Vancouver Canucks Voices From The John

With so much being said in the world’s 3rd most livable city of 2011, where could be a better place to listen to the thoughts of the hockey fans than standing in line for the men’s bathroom at Rogers Arena during and after game two.

“Ref’s win another game for an American team, well done NHL”

While the officiating in game two was not great by any means, the green men (penalty) count was actually fairly even with the Kings sitting in the box for seven 2 minute penalties and the Canucks sitting for six 2 minute penalties, two of which were Hansen’s 4 minutes for roughing, as well as two 10-minute misconduct penalties to Hansen and Lapierre.

Up until the nine minute mark of the third period, the Canucks had 4 power-play chances while the Kings only had two, the major difference being the Canucks could not score for the 8 minutes while the Kings scored on both short-handed opportunities and then capitalized on the their second power-play, scoring three out of their four goals with either a man up or a man down.

It seems the Canucks can only blame themselves for squandering the opportunities given to them and allowing the two shorthanded goals rather than the officiating. Despite the ‘ref you suck’ chant heard often in the third period, it seemed to only turn the officials against the home-team, especially when Hansen lost his cool for a few minutes and looked like he wanted to take on the entire Kings team at once.

“Sucks that Hansen got the misconduct, he was our best player tonight, where was Hank?”

Hansen was everywhere in game two and his speed and grit made fans look twice to see if there was more than one number 36 on the ice during some plays. Hansen may never be the top scorer of the club or become the face of the franchise but without him and other grinders such as Higgins and Lapierre, the Canucks would not be where they are today as these are the guys that work tirelessly every night and battle for every puck they can get their stick on, while some others just take their roster spots for granted.

Henrik Sedin is the captain of the Canucks and the face (well one of the two similar looking faces) of the franchise. Since the loss of his brother Daniel to injury on March 21st following a vicious elbow from Duncan Keith, much has fallen on the shoulders of captain Hank to provide the leadership needed for a long playoff run. While Henrik has not been playing badly, it seems evident that the torch has been passed to fellow centreman Ryan Kesler, with Kesler seeing almost 4 more minutes of play in the first two playoff games.

Comparing Henrik’s numbers to Hansen’s, the Canucks captain is a +2 with 1 goal and 4 assists in his last 5 games with a total of 99 minutes of ice-time while the speedy Dane has 2 goals and 2 assists with a +2 rating in the last 5 games, seeing 71 minutes of ice-time. With Hansen earning just over a million a season and Hank just over six million, it seems the older Sedin brother has to bring his game to another level if the Canucks are to have any chance of beating the Kings. Hopefully the return of line-mate Daniel in the next games will provide the inspiration to see the brothers return back to the form of old.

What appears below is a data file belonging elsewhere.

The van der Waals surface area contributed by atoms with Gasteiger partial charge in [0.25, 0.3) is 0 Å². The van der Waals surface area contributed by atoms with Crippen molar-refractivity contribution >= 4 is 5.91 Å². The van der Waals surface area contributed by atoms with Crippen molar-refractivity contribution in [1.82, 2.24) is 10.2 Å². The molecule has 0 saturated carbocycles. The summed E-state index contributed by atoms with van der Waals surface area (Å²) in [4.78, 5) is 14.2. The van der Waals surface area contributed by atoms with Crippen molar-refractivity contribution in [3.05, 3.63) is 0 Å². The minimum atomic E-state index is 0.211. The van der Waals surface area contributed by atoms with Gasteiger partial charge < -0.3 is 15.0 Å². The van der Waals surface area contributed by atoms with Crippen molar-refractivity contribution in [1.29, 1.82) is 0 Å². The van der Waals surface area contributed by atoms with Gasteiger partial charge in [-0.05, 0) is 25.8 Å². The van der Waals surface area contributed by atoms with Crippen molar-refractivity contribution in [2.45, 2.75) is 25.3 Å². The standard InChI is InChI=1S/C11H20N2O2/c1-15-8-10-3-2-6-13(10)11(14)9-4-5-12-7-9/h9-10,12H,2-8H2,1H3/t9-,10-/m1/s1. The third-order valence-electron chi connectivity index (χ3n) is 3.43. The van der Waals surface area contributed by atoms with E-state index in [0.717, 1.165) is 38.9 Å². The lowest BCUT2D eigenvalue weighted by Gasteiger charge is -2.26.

“Could have used Cody out there tonight, looks like Kassian is a bust”

If the Canucks organisation had of come out and said that Hodgson (and his management group) had asked for more ice-time and wasn’t happy in Vancouver then life would be much easier for the 21-year-old Kassian. By keeping the matter behind the closed doors, the fans now expect Kassian to be the new Hodgson but that’s just not what he was brought to Vancouver for.

Kassian is a 6’3, 215 pound hard-hitting winger that will be groomed to protect the first-line players such as the Sedin’s from the face-washing and agitating antics that they have been susceptible to in the past, most commonly in the Stanley Cup finals series of 2011 against Boston. He is still young and learning his role within the team but given some time and encouragement from the fans, he may turn into the Lucic-type player that everybody wants to see, or better yet the Kassian-type player who scored 77 points in 56 games for the Windsor Spitfires in OHL during the 2010/11 season.

While the Kassian/Hodgson trade would have made more sense at the end of the season rather than in February, one can understand the Canucks moving a player that did not seem to be happy with the third line role he was given and replace him with a true third line centreman in Sami Pahlsson while also acquiring a hard-hitting winger that has huge potential. While Hodgson`s scoring will be missed by the Canucks, his departure is not the reason the team has lost the first 2 games of  round one and Kassian`s time to shine will be just around the corner.

“Just remember, Boston lost the first two games of the 2011 playoffs”

Not a bad point. On April 14 and 16 of 2011, the Bruins lost the first two games of the opening series against the Montreal Canadiens, only to come back and win the series in 7 games and go on to win the Stanley Cup. Optimism is what the Canucks need right now and this the type of fan the team needs. The series is not over by any stretch and one win is all it will take to get the Canucks back on track.

The most intriguing part of the talk around the stadium was that not many were blaming the goal-tending of Roberto Luongo, most in fact saying he has kept the Canucks in with a chance. Usually when things go wrong for the Vancouver team, Lu will be the first head on the block but it seems he has done enough to keep the confidence of fans, some even saying they would like him play the rest of the series and not to call upon super-backup Cory Schneider at this stage.